Corner L.A.L.,University College Dublin | O'Meara D.,Central Veterinary Research Laboratories | Costello E.,Central Veterinary Research Laboratories | Lesellier S.,Animal Health and Veterinary Laboratories Agency | Gormley E.,University College Dublin
Veterinary Journal | Year: 2012

Populations of Eurasian badgers (Meles meles) with tuberculosis (Mycobacterium bovis infection) are a significant reservoir of infection for cattle in Ireland and the United Kingdom. In this study the distribution of infection, histological lesions and gross lesions was determined in a sample of 132 culled badgers from naturally-infected wild populations. Badgers were culled when an epidemiological investigation following a tuberculosis breakdown in a cattle herd implicated badgers as the probable source of infection. The definition of tuberculosis infection was based on the isolation of M. bovis from tissues or clinical samples. An accurate diagnosis of infection was achieved by culturing a wide range of lymph nodes (LN) and organ tissues (mean 32.1) and clinical samples (faeces and urine) from each badger.Infection was detected in 57/132 badgers (43.2%). Histological lesions consistent with tuberculosis were seen in 39/57 (68.4%) culture-positive and 7/75 (9.3%) culture-negative animals. Gross lesions were seen in only 30/57 (52.6%) infected badgers, leaving a high proportion (47.4%) of infected animals with latent infection (no grossly visible lesions). The most frequently infected tissues were the lungs and axillary LN, followed by the deep cervical LN, parotid LN and tracheobronchial LN. The data support the hypotheses that in badgers there are only two significant routes of infection, namely, the lower respiratory tract and bite wounds, and that badgers are very susceptible to infection but resistant to the development and progression of the disease. At all levels of disease severity, infection was found in widely dispersed anatomical locations suggesting that there is early dissemination of infection in the period preceding the development of active immunity. © 2012 Elsevier Ltd.

Khalafalla A.I.,University of Khartoum | Saeed I.K.,Central Veterinary Research Laboratories | Ali Y.H.,Central Veterinary Research Laboratories | Abdurrahman M.B.,Central Veterinary Research Laboratories | And 4 more authors.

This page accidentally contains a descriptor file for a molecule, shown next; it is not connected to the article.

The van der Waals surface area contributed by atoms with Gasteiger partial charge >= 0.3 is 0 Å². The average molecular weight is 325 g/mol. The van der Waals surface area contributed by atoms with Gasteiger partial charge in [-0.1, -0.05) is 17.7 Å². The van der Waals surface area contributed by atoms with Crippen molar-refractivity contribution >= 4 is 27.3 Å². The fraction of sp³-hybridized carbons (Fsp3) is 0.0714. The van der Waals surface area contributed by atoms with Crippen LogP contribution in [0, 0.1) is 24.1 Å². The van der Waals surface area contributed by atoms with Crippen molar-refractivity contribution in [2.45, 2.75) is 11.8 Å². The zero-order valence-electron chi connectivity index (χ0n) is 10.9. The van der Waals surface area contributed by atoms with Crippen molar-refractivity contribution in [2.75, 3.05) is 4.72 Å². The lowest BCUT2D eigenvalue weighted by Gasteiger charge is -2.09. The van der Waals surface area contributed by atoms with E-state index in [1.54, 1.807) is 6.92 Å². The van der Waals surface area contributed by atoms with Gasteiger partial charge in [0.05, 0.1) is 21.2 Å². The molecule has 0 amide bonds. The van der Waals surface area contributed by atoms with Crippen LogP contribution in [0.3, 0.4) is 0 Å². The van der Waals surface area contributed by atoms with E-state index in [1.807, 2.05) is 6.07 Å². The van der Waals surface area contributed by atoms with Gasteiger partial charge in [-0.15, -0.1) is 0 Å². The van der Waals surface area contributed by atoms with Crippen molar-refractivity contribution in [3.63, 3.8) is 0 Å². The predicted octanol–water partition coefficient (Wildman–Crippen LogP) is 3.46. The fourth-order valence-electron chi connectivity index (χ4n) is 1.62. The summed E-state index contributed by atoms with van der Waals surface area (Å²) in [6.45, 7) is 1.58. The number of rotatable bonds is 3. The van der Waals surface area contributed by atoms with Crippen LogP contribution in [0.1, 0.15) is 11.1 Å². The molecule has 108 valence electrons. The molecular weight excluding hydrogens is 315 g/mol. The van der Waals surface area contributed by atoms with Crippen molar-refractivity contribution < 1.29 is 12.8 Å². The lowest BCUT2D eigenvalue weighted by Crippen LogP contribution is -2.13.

Acta Tropica | Year: 2010

In mid-August 2004, an outbreak of a previously unknown fatal disease of camels was reported to Kassala State veterinary authorities. Several areas in the state were visited during August-October 2004 to collect epidemiological data and specimens for diagnosis. Clinically the disease was characterized by sudden death of apparently healthy animals and yellowish and later bloody diarrhea and abortion. The disease outbreaks coincided with the seasonal movement of animals towards autumn green pasture. Death was always sudden and proceeded with colic and difficulty in respiration. Mortality rate ranged between 0% and 50% and vary in accordance with the area with a mean of 7.4%. More than 80% of deaths were in pregnant and recently-delivered she-camels. All age, sex and breed groups were affected but more than 50% of deaths were reported in adult animals in comparison to calves and young camels. The main post-mortem findings include lung congestion and consolidation, paleness and fragility of liver, enlarged lymph nodes and congestion and hemorrhage of small intestine and stomach. Agar gel diffusion test (AGDT), RT-PCR and virus isolation in cell culture gave positive results for peste des petits ruminants virus (PPRV), a virus belonging to the Morbillivirus, Genus, member of the family Paramyxoviridae. The effect of this new devastating disease on camel production in the affected area was discussed as well as proposals for future research. © 2010 Elsevier B.V.

Ibrahim K.,Sinnar Veterinary Research Laboratories | Thomas R.,University of Hohenheim | Peter K.,University of Ulm | Omer R.A.,Central Veterinary Research Laboratories | Omer R.A.,University of Leipzig
Chinese Medical Journal | Year: 2011